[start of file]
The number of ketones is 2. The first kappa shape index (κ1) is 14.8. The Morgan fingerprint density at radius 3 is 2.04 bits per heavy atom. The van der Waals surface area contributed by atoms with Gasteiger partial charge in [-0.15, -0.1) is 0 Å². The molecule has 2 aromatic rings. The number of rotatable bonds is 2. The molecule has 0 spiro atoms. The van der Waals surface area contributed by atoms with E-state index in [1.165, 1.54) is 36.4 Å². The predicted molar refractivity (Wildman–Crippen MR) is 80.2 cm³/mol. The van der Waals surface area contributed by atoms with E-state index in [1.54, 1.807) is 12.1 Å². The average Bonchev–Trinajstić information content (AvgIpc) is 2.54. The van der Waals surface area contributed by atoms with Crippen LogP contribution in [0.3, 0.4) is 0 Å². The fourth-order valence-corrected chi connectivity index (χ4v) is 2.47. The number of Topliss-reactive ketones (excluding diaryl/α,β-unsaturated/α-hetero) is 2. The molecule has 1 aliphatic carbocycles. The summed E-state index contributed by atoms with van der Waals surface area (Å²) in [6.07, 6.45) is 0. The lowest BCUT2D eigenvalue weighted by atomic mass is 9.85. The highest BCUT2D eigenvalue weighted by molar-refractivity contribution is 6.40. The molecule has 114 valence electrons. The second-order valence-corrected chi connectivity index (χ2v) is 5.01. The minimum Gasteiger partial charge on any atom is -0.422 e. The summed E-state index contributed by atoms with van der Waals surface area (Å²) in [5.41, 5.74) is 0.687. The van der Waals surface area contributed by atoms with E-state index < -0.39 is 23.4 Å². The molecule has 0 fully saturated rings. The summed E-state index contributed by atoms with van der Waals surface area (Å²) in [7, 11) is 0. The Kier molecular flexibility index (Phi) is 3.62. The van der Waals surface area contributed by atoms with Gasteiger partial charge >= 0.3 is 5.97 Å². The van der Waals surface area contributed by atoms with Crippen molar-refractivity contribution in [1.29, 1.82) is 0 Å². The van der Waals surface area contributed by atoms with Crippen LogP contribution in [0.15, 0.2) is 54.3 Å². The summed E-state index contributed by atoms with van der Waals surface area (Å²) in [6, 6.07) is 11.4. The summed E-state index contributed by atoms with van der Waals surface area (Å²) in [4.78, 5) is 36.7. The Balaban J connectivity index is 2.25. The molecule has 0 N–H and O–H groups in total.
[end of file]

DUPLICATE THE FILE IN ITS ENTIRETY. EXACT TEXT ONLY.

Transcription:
The number of ketones is 2. The first kappa shape index (κ1) is 14.8. The Morgan fingerprint density at radius 3 is 2.04 bits per heavy atom. The van der Waals surface area contributed by atoms with Gasteiger partial charge in [-0.15, -0.1) is 0 Å². The molecule has 2 aromatic rings. The number of rotatable bonds is 2. The molecule has 0 spiro atoms. The van der Waals surface area contributed by atoms with E-state index in [1.165, 1.54) is 36.4 Å². The predicted molar refractivity (Wildman–Crippen MR) is 80.2 cm³/mol. The van der Waals surface area contributed by atoms with E-state index in [1.54, 1.807) is 12.1 Å². The average Bonchev–Trinajstić information content (AvgIpc) is 2.54. The van der Waals surface area contributed by atoms with Crippen LogP contribution in [0.3, 0.4) is 0 Å². The fourth-order valence-corrected chi connectivity index (χ4v) is 2.47. The number of Topliss-reactive ketones (excluding diaryl/α,β-unsaturated/α-hetero) is 2. The molecule has 1 aliphatic carbocycles. The summed E-state index contributed by atoms with van der Waals surface area (Å²) in [6.07, 6.45) is 0. The lowest BCUT2D eigenvalue weighted by atomic mass is 9.85. The highest BCUT2D eigenvalue weighted by molar-refractivity contribution is 6.40. The molecule has 114 valence electrons. The second-order valence-corrected chi connectivity index (χ2v) is 5.01. The minimum Gasteiger partial charge on any atom is -0.422 e. The summed E-state index contributed by atoms with van der Waals surface area (Å²) in [5.41, 5.74) is 0.687. The van der Waals surface area contributed by atoms with E-state index < -0.39 is 23.4 Å². The molecule has 0 fully saturated rings. The summed E-state index contributed by atoms with van der Waals surface area (Å²) in [7, 11) is 0. The Kier molecular flexibility index (Phi) is 3.62. The van der Waals surface area contributed by atoms with Gasteiger partial charge >= 0.3 is 5.97 Å². The van der Waals surface area contributed by atoms with Crippen molar-refractivity contribution in [1.29, 1.82) is 0 Å². The van der Waals surface area contributed by atoms with Crippen LogP contribution in [0.15, 0.2) is 54.3 Å². The summed E-state index contributed by atoms with van der Waals surface area (Å²) in [6, 6.07) is 11.4. The summed E-state index contributed by atoms with van der Waals surface area (Å²) in [4.78, 5) is 36.7. The Balaban J connectivity index is 2.25. The molecule has 0 N–H and O–H groups in total.